Giving his Autumn Statement today, Chancellor of the Exchequer George Osborne said £1.23bn would be set aside to fund the initiative over the next two years, which includes £150m specifically allocated to upgrade school kitchen facilities.
The policy, announced by Deputy Prime Minister Nick Clegg in September, will give the 200,000 five- to seven-year-olds attending primary and infant schools in England a hot meal from Monday to Friday.
Osborne told the House of Commons: “We have found the financial resources to fund the expansion of free school meals to all school children in reception, year 1 and year 2.”
Other measures announced in the Chancellor's speech included:
- An extra £1bn of cuts from the budgets of government departments for each of the next three years
- £100m of Libor fines to be given to charities supporting military personnel and their families and those supporting the emergency services
- All 18- to 21-year-olds that have been unemployed for six months will be offered a work placement or traineeship, which if they don’t take up will result in their benefits being cut
- An additional 20,000 higher traineeships to be created over next two years
- Removal of National Insurance contributions for 18- to 21-year-olds
- A power for future Chancellors to set an overall cap on benefit spending, excluding state pension payments
Children’s charities welcomed the free school meals announcement, saying it would help improve children’s behaviour, attention and performance in school.
Anne Longfield, chief executive of 4Children, said: “Regular, nutritious meals are crucial in supporting the healthy development of children and should provide some welcome relief to the finances of those families with young children who we know have been hit hard by the economic downturn.
“Providing free school dinners for all should also get over the stigma that prevented hundreds of thousands of eligible families claiming in the past – a particular problem in some of the poorest, inner-city areas of England.”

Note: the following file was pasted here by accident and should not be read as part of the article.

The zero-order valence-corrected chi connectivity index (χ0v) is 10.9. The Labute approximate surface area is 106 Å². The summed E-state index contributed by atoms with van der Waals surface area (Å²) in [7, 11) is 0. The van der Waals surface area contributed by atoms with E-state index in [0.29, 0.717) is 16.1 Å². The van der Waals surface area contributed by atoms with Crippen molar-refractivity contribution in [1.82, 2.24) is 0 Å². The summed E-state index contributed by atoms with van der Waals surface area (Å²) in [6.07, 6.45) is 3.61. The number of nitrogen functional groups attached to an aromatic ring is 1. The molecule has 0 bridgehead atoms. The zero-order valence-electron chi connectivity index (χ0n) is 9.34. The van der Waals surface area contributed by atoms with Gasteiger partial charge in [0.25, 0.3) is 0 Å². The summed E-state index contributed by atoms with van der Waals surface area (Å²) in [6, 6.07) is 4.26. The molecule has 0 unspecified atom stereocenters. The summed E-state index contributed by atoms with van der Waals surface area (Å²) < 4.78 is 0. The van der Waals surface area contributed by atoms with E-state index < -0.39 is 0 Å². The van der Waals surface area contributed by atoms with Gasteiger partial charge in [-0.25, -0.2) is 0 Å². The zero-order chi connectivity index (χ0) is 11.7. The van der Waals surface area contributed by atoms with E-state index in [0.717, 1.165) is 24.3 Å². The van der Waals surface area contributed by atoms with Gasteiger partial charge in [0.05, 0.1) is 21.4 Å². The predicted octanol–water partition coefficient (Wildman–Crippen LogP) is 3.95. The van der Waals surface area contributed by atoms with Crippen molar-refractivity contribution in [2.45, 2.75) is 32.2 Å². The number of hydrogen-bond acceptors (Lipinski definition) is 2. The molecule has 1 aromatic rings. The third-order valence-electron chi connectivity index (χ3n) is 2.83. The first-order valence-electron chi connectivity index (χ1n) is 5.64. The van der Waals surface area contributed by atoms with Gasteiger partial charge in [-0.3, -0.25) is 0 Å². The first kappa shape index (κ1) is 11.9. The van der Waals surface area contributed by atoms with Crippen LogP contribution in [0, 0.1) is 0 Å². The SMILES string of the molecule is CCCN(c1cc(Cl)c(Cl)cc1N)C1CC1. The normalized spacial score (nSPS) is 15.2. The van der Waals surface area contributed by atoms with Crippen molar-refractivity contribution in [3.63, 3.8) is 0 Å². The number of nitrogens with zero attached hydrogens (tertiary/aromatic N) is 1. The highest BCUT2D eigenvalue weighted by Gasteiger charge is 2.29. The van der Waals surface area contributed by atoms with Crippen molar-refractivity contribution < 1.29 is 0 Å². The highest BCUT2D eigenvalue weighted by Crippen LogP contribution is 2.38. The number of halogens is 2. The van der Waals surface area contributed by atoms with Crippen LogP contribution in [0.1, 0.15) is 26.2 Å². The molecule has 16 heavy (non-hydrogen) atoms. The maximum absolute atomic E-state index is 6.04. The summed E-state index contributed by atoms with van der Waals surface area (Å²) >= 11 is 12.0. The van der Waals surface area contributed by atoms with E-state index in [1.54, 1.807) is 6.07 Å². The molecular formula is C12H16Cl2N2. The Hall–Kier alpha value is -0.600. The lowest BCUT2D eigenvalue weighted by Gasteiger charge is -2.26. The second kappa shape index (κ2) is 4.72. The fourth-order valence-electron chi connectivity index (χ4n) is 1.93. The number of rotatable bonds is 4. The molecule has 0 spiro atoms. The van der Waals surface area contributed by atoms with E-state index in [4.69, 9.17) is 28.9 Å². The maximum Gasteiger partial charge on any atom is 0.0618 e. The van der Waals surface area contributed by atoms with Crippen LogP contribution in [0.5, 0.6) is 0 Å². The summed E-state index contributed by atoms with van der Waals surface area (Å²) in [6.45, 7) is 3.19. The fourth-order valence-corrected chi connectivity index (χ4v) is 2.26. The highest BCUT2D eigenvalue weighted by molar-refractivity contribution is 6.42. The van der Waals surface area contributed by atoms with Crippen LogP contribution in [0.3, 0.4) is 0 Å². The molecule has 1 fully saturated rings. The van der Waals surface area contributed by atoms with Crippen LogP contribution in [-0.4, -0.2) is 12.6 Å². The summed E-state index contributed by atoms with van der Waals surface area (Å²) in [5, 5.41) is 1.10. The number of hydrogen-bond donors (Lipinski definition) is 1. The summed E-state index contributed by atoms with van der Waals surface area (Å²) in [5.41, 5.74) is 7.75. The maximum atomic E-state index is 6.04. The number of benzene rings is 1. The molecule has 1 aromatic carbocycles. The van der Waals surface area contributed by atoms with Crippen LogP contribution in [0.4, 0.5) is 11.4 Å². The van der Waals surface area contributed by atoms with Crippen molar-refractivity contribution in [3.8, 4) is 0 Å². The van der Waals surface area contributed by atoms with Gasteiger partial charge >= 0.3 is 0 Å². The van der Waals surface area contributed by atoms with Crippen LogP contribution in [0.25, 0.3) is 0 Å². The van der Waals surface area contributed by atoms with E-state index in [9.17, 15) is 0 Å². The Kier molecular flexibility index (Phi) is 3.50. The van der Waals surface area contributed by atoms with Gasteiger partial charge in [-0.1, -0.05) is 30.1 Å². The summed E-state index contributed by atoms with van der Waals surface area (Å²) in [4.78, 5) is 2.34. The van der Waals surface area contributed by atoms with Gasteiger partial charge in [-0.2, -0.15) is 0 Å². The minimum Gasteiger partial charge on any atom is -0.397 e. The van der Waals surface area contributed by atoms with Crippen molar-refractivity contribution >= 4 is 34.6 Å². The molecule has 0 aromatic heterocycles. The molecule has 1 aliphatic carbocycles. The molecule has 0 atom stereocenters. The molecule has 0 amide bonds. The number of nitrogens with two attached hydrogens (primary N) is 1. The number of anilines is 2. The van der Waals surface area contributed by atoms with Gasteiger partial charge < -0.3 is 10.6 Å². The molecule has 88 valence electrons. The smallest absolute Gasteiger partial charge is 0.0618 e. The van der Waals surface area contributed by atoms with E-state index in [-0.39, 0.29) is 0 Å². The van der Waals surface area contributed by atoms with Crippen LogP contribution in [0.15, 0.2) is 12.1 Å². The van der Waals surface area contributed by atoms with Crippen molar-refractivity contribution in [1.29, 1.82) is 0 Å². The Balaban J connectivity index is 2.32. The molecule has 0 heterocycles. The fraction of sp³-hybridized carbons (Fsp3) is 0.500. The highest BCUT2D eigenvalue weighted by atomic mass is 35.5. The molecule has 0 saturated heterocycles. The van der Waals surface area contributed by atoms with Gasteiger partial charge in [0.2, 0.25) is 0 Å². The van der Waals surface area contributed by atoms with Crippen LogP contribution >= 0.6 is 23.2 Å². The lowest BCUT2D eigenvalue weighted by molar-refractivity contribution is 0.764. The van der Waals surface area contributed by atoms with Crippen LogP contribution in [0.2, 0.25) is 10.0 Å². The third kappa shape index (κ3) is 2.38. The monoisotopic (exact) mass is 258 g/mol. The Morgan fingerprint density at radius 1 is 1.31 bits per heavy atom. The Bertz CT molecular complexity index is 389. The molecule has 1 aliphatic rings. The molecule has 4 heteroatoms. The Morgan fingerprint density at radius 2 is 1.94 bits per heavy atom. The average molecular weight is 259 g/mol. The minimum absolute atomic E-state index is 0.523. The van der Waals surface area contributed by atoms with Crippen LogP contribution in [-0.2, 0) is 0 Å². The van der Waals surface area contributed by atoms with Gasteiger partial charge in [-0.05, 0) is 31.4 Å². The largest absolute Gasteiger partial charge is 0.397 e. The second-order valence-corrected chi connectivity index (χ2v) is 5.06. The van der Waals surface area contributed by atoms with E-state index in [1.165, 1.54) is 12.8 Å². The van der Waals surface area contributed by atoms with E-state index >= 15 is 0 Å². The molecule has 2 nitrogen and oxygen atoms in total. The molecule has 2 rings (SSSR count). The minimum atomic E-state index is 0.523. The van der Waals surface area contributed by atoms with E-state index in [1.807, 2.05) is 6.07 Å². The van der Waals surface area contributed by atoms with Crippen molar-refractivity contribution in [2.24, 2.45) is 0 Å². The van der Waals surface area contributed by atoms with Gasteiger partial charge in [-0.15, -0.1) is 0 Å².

The Child Poverty Action Group chief executive Alison Garnham, said: “It’s great to see the government following through on the promise to provide free school meals to all primary school children up to seven years old. The pilot schemes clearly proved it’s an excellent investment with improvements to children’s attainment and healthy eating.
“It’s a policy that really helps families make ends meet too. Child Poverty Action Group’s research has shown that the cost of bringing up children is rising faster than headline inflation, so a policy like this that saves families hundreds of pounds is going to be a big help."
But the Children’s Society called for free school meals to be extended to a further 500,000 school pupils. Lily Caprani, its director of strategy and policy, said: “The government’s decision to make free school meals available to all infants is a significant step forward and we welcome today’s announcement showing how it will become a reality.
“There is also a need to go much further. It is vital the government makes sure the remaining 500,000 school children in poverty not covered by this announcement can get a free school meal.
"We look forward to working with the government as free school meals are rolled out and helping to make sure that the poorest children in these schools still benefit from the pupil premium.”